Storm Boy is an interactive adaptation of author Colin Thiele’s 1964 novel of the same name, a classic in its native Australia. Students can play Storm Boy the Game from Blowfish Studios on iOS or Android devices. Using the app, students guide the game’s hero—the good-natured Storm Boy—along a wild, windswept stretch of coastland. When he discovers a trio of abandoned pelican chicks, Storm Boy takes them home and cares for them. His father eventually demands the pelicans be returned to the sanctuary, but one—the cagey Mr. Percival—finds his way back, forming an unbreakable bond between boy and bird. Storm Boy’s tale unfolds like a children’s book come to life. Minigames peppered throughout the story help students see the world through the boy’s curious eyes. Students simply tap or swipe to swim underwater and explore breathtaking marine life or to slide down an endless sand dune. Playing fetch with Mr. Percival—and seeing him waddle after a ball and return it—is its own joy. Students don’t need to be familiar with Thiele’s award-winning book to be moved by Storm Boy. Cost: $2.99 for app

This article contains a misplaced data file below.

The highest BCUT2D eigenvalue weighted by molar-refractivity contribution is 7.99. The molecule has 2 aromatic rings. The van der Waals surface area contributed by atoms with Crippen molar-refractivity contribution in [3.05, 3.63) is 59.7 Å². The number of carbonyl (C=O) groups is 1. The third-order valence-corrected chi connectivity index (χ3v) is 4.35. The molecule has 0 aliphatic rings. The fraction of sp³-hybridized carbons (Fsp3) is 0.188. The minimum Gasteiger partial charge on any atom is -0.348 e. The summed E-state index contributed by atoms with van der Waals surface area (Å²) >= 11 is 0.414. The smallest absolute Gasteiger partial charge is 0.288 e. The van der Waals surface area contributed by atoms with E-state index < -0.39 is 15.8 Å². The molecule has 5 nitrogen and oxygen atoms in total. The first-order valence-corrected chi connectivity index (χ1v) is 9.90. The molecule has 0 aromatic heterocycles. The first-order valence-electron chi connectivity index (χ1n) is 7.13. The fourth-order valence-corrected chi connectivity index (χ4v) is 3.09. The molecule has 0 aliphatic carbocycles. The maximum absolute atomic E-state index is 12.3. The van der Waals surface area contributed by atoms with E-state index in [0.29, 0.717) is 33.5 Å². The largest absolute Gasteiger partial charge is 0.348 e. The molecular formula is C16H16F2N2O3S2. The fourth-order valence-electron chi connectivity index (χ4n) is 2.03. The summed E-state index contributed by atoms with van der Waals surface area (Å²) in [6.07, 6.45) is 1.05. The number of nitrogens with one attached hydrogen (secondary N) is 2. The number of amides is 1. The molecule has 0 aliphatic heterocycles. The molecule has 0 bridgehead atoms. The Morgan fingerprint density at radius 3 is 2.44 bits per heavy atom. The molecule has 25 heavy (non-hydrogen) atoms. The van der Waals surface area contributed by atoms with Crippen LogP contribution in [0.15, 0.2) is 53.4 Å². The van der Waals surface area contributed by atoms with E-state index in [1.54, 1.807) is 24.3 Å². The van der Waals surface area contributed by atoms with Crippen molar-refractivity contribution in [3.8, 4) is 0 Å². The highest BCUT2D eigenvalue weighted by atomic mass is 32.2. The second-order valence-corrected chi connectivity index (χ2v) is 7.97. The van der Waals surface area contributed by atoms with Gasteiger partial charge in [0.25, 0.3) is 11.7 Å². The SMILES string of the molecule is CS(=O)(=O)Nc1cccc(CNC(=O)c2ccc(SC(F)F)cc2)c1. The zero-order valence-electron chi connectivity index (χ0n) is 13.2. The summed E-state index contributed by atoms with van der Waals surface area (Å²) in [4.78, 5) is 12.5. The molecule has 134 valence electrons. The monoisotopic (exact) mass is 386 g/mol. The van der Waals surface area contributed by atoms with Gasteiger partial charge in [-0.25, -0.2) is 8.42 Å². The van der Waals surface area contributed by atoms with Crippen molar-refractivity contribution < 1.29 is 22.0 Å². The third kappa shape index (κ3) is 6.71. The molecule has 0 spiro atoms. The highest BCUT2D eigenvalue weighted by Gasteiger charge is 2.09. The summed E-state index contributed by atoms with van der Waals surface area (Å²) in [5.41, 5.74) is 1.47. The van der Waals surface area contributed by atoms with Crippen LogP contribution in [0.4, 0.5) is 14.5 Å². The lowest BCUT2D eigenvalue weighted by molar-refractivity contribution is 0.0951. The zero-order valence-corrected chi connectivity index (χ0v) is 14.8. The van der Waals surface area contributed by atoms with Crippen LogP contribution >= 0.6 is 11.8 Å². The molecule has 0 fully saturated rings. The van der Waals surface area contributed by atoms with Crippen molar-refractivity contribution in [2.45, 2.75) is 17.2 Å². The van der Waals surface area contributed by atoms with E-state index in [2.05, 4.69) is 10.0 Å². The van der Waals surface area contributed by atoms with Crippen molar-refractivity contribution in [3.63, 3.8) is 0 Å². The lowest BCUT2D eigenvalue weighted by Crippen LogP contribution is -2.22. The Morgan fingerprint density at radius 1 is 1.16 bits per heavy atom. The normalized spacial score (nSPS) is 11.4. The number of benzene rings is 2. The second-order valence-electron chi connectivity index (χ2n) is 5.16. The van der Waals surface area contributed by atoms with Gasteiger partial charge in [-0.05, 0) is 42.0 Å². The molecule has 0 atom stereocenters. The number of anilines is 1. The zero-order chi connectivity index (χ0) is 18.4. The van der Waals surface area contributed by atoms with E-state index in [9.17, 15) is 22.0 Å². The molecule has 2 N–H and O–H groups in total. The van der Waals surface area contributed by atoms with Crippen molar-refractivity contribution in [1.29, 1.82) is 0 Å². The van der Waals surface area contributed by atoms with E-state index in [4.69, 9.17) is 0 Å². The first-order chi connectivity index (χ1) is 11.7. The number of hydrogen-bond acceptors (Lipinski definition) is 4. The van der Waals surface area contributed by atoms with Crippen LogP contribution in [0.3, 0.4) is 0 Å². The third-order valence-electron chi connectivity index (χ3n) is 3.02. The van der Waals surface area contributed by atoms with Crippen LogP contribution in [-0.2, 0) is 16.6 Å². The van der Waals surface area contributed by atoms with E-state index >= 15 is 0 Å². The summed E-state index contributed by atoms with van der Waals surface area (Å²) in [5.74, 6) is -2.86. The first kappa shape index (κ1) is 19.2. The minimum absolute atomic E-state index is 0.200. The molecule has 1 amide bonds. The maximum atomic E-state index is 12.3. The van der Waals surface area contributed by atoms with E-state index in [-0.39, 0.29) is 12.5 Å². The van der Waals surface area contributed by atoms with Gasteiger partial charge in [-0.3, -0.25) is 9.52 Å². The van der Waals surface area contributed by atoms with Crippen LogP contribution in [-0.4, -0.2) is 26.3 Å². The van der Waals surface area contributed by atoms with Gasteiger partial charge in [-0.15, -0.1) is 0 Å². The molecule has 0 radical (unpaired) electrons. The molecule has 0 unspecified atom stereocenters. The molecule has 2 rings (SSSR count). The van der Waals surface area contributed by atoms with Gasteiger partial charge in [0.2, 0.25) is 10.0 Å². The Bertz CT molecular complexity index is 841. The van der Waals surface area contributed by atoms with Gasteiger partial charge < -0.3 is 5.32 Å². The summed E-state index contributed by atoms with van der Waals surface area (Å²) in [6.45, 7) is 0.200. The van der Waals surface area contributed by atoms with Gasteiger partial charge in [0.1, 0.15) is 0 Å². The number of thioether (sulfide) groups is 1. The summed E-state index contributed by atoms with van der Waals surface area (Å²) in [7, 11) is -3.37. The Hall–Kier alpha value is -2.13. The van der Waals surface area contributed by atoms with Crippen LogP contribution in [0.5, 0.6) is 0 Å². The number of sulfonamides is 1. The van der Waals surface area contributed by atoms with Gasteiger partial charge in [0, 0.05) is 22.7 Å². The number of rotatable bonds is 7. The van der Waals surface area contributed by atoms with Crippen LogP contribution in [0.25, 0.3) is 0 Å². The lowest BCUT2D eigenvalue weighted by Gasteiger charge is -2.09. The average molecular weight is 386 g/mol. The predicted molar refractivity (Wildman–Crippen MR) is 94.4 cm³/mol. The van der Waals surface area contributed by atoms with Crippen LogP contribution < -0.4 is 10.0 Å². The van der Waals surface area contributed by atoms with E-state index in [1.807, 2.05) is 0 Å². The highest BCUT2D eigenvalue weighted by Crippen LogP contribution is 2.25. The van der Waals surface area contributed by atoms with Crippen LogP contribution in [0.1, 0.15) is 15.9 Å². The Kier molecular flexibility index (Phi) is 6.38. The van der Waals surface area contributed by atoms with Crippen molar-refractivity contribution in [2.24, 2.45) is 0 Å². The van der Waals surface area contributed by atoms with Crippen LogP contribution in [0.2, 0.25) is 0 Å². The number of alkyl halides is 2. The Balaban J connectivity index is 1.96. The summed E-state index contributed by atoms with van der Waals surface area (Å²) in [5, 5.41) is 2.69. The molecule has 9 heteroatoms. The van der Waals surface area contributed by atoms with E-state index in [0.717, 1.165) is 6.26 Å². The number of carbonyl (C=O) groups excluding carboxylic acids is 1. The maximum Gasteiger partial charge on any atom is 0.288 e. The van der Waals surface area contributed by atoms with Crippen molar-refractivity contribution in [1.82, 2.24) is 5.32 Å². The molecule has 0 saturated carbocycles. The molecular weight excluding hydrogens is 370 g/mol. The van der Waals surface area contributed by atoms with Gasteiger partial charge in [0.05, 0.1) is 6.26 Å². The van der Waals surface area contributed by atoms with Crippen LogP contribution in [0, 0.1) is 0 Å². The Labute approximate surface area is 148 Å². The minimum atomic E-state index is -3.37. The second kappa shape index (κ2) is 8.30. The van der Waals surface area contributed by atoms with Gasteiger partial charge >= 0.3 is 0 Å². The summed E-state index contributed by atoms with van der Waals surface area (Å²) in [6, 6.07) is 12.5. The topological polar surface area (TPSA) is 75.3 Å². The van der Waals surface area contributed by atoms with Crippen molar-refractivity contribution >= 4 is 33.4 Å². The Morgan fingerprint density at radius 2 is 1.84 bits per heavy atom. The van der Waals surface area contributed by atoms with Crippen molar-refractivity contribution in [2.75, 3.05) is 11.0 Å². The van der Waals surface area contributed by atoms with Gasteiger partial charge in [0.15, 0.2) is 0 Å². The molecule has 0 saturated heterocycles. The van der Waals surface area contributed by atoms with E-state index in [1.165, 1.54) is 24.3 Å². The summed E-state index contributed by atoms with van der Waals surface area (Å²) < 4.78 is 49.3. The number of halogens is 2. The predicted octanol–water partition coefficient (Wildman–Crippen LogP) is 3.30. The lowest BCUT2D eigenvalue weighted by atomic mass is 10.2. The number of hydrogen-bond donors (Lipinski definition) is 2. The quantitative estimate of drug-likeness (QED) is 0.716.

nothing more beautiful than the sound of children reading. That beautiful,
bright-eyed face that comes up to you seeing himself or herself as a reader
melts my heart. Knowing that you fostered that belief and gave that child a
gift that will never stop giving is truly magical.
Guided reading experts Jan Richardson and Michèle Dufrense provide teachers with clear, concise, and practical instructions and resources for planning and teaching developmentally appropriate word study and phonics lessons. Learn how students solve words, how to assess what students know and need to learn next, and what sequence, materials, and activities to use to help students excel. The Next Step Forward in Word Study and Phonics works with the familiar Next Step Forward lesson plan framework from Richardson’s bestselling Next Step Forward in Guided Reading. It uses a gradual release-of-responsibility approach that guides students to independent word-solving; introduces readers to six approaches to phonics and word study; and presents more than 250 ready-to-use word study lessons, leveled from preA–Z.
This school year, The New York Times is offering a free, flexible, seven-unit writingcurriculum based on real-world genres found not just in The Times, but in all kinds of print and online sources. Woven into each unit are multiple opportunities for students to publish and have their writing read by authentic audiences.